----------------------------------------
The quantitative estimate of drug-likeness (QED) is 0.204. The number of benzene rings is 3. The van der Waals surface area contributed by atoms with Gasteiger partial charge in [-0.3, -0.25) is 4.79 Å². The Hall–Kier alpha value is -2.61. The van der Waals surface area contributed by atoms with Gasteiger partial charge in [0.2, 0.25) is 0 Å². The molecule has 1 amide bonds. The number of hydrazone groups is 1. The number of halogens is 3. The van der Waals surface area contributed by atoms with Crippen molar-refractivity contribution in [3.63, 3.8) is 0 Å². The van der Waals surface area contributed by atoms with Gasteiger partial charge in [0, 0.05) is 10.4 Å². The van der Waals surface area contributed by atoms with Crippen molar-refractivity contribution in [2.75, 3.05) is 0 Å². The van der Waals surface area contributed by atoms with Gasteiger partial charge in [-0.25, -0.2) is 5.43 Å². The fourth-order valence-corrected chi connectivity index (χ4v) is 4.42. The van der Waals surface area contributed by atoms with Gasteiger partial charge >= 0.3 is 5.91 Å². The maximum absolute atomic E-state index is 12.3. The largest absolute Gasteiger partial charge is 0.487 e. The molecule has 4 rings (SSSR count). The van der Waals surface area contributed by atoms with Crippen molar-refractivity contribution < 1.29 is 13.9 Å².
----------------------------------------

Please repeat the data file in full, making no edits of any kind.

The quantitative estimate of drug-likeness (QED) is 0.204. The number of benzene rings is 3. The van der Waals surface area contributed by atoms with Gasteiger partial charge in [-0.3, -0.25) is 4.79 Å². The Hall–Kier alpha value is -2.61. The van der Waals surface area contributed by atoms with Gasteiger partial charge in [0.2, 0.25) is 0 Å². The molecule has 1 amide bonds. The number of hydrazone groups is 1. The number of halogens is 3. The van der Waals surface area contributed by atoms with Crippen molar-refractivity contribution in [3.63, 3.8) is 0 Å². The van der Waals surface area contributed by atoms with Gasteiger partial charge in [0, 0.05) is 10.4 Å². The van der Waals surface area contributed by atoms with Crippen molar-refractivity contribution in [2.75, 3.05) is 0 Å². The van der Waals surface area contributed by atoms with Gasteiger partial charge in [-0.25, -0.2) is 5.43 Å². The fourth-order valence-corrected chi connectivity index (χ4v) is 4.42. The van der Waals surface area contributed by atoms with Gasteiger partial charge >= 0.3 is 5.91 Å². The maximum absolute atomic E-state index is 12.3. The largest absolute Gasteiger partial charge is 0.487 e. The molecule has 4 rings (SSSR count). The van der Waals surface area contributed by atoms with Crippen molar-refractivity contribution < 1.29 is 13.9 Å².